UK and US-origin law firms face the loss of lucrative oil and gas work as the Russian Duma plans for the confiscation of assets belonging to US and European companies, threatening the future of the firms’ 1,200 Moscow-based lawyers.
UK and US firms based in Moscow dominate advice to the oil and gas sector, accounting for 20 of the top 33 energy and natural resources practices.
Norton Rose, Herbert Smith Freehills, Linklaters, Allen & Overy, Baker & McKenzie, CMS, Clifford Chance, DLA Piper and Freshfields Bruckhaus Deringer are among the 20. As well as direct work for oil and gas clients, such firms handle ancillary instructions, including joint ventures, capital markets work, infrastructure and disputes.
The Duma bill would make legal the confiscation of property, assets and accounts of European and US companies were the US to impose sanctions upon Russia.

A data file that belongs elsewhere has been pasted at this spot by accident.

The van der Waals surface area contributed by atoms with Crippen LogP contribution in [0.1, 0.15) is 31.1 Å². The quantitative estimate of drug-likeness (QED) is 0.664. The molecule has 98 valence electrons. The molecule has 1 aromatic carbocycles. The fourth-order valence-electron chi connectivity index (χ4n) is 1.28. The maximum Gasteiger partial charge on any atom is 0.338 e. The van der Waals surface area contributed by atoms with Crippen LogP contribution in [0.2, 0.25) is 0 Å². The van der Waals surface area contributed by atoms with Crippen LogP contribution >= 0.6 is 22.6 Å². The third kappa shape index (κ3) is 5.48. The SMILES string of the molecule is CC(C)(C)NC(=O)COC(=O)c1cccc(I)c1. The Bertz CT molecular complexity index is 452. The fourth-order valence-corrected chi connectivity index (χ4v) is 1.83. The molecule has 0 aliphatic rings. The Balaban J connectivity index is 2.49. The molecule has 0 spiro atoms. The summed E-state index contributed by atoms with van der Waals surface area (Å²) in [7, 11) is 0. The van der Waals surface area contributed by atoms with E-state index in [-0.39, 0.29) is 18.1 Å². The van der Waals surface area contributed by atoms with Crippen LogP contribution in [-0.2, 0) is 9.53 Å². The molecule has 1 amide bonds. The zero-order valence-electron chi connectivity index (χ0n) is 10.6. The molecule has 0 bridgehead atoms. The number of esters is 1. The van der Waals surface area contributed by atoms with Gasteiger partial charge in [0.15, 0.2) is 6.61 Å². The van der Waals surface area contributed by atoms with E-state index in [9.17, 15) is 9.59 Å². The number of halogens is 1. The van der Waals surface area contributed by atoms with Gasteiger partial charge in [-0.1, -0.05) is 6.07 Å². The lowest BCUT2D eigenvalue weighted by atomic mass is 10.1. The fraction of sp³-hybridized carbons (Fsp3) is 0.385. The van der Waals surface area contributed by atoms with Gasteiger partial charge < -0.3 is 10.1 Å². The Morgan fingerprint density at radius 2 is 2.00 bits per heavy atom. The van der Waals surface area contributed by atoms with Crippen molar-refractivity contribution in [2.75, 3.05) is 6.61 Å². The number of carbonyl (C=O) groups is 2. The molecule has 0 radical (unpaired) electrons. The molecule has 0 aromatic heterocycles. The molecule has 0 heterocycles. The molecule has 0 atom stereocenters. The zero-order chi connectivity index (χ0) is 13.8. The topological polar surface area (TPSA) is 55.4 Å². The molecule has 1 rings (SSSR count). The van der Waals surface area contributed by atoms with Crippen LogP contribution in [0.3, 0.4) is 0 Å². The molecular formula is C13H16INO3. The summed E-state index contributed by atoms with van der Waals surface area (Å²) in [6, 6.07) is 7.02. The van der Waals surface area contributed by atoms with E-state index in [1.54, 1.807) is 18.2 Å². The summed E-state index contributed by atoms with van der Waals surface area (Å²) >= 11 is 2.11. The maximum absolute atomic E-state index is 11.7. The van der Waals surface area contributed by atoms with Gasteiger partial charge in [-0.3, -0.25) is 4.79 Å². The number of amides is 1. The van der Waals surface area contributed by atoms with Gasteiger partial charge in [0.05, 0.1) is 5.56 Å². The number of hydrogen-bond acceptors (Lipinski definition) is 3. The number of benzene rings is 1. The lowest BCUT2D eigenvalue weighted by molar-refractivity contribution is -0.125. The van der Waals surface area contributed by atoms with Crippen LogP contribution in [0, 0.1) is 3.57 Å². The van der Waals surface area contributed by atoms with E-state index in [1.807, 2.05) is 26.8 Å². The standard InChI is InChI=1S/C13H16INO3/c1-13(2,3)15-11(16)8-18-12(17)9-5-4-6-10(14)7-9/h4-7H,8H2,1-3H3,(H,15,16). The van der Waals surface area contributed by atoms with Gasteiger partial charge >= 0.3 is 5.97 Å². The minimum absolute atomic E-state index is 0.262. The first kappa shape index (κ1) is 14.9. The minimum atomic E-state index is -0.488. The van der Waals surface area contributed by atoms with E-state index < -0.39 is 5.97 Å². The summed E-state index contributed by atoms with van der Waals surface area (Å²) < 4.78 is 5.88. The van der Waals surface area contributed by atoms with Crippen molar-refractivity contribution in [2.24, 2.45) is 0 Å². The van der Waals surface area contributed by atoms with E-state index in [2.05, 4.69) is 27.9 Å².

‘It’s sensitive – clients are concerned that contracts will be cancelled,’ an energy lawyer who asked not to be named told the Gazette. Gas, he noted, was the most volatile sector ‘because you can’t store it’. Action here would provide the EU with the greatest leverage, though a reduction in the gas market’s liquidity would cause market chaos.
Corporate counsel are concerned that the certainties on which they depend, such as the gas transit arbitration that settled disputed pipeline access across Ukraine, cannot be relied upon. Remedies for broken contracts are being checked under investment treaties.
A spokesperson for US firm Covington & Burling told the Gazette: ‘Retaliation by Russia could threaten US or European investment in the region and undermine contractual relationships that the US and European companies have with their Russian and Ukrainian partners.’
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